The Gentle Art of Coaxing: Communicate With Compassion

by Maureen McKane, LCSW

Communication is not just speaking up. It is also compassion. Use the art of coaxing to keep the communication door open.

What would happen if we handled marriage the way a successful mother copes? A mother I know does this at bedtime. Her toddler sees all the signs that the end is coming. At his bath he says, “No night-night.” In his PJ’s, “No night-night.” At the final hour, “No night-night.” His mother says, “You don’t want to go night-night?” shaking her head with a frown. Then she says, “You want to go night-night?” brows up and smiling; then, “You don’t want night-night?” then “You do want night-night?” Back and forth she makes his own ambivalence a game. In the end he accepts his stuffed bear and a bottle and gives in to fatigue.

So much of what couples fight over is as certain as bedtime. Chuck scatters socks, shirt, coat, bath towel and various food scraps like so much pollen about the house. It makes Margie’s skin itch and her voice go shrill. Just as the boy knows bedtime is inevitable, both partners know this is not how the place should look. It wasn’t in the plan when they picked wall color or sofa. Margie is in charge of noticing. It is her dismal job to point it out.

Automatically, most of us in her shoes would respond with disgust, deep sighs, loud proclamations and maybe a key moment where the dirtiest travesty is thrust into the face of the miscreant. I hope we have all learned by now that rubbing a nose in it is not the way to train a dog.

Let’s assume the husband in question (in another couple it is a wife or girlfriend) has some instinct that likes being in a pleasant, orderly room. Not having been trained to think about it does not mean he would not prefer it. Many people grew up assuming someone else puts things in order. Their thoughts are on other matters. They have a learning curve ahead.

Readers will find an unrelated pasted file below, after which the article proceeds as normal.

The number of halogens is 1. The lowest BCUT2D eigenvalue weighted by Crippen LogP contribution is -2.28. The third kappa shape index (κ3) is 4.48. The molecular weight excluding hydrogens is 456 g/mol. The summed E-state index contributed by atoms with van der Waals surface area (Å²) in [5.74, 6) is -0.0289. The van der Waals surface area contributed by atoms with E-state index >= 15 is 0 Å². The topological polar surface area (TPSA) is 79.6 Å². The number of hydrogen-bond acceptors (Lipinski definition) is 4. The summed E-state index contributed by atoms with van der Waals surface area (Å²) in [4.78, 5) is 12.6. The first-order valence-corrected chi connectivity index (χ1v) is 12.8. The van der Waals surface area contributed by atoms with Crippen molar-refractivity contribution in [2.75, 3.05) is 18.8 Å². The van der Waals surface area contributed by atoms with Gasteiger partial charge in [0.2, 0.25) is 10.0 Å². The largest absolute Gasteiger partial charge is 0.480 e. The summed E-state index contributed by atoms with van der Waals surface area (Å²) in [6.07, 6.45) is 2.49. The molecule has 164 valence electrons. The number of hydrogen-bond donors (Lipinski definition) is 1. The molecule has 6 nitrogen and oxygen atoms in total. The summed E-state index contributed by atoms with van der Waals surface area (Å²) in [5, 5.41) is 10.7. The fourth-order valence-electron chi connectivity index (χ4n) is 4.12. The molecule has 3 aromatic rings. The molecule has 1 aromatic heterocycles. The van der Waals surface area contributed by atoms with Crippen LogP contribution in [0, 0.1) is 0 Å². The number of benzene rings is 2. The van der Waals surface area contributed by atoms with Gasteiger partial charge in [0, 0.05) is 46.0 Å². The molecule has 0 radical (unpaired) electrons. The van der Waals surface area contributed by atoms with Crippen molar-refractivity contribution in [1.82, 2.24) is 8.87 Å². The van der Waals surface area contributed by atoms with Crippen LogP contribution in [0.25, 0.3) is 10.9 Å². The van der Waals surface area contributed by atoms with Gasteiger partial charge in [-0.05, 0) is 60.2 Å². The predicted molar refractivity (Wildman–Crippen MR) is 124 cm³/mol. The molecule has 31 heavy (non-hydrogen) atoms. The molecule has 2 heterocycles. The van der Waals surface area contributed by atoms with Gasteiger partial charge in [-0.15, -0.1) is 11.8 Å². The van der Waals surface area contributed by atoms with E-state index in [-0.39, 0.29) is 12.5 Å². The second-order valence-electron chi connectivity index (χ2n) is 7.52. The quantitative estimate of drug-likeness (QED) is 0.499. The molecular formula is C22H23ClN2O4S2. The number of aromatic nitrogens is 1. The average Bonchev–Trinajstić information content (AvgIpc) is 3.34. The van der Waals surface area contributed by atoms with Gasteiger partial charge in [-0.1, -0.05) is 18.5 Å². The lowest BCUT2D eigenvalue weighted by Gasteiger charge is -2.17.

Do you want to get their attention or is it more fun to gloat in exasperated superiority? Coaxing is one route to their attention.

As therapists we have taught people to communicate directly. We don’t want anyone to assume mind-reading, so we teach them to speak up for their own agendas. The result can be overkill, where everything is a confrontation. They need to learn also that communication must include compassion. Give your partner the goodwill and the space to think things through with you.

Key elements of coaxing:

  • You appeal to their better nature.
  • You are compassionate in delivery.
  • You ask questions so they are encouraged to think.
  • You admit two sides to the issue.
  • You assume goodwill.

Jonathan had a habit of saying no automatically when Amanda would make a suggestion. It usually struck him that there was work involved when all he wanted was a quiet refuge from work. Paint the living room? No. Get up off the couch and go to to a movie? No. Her habit was to chastise him. She thought he was against her ideas because they were hers. That made things worse and they’d end up arguing.

Then she thought maybe the No was not always his real answer, just an automatic tic. Maybe his better nature would be interested in at least some of her ideas. She changed her approach. Now she would let a little time pass after his automatic No, then bring the subject up in another light.

She showed him the dirty smudges on the living room walls, then suggested that for now they could just live with them since painting would cost money or hard work. Another day she would talk about a sale on paints and show him a terrific color, then add, “I wonder if this is the time to spend the money.” Pretty soon they were both thinking about the project as if it were actually going to happen. He was not confronted with a yes/no question. She was not reading her husband as a mean guy.

Even though the couples I see are as different as eagles are from canaries, there is one thing most share. They come in with animosity and hurt, yet each partner turns out to have good intentions behind their behavior. Try assuming those good intentions on the other side of your relationship and act accordingly. Use the gentle art of coaxing your partner into useful conversations and you just might find that bad relational habits can change.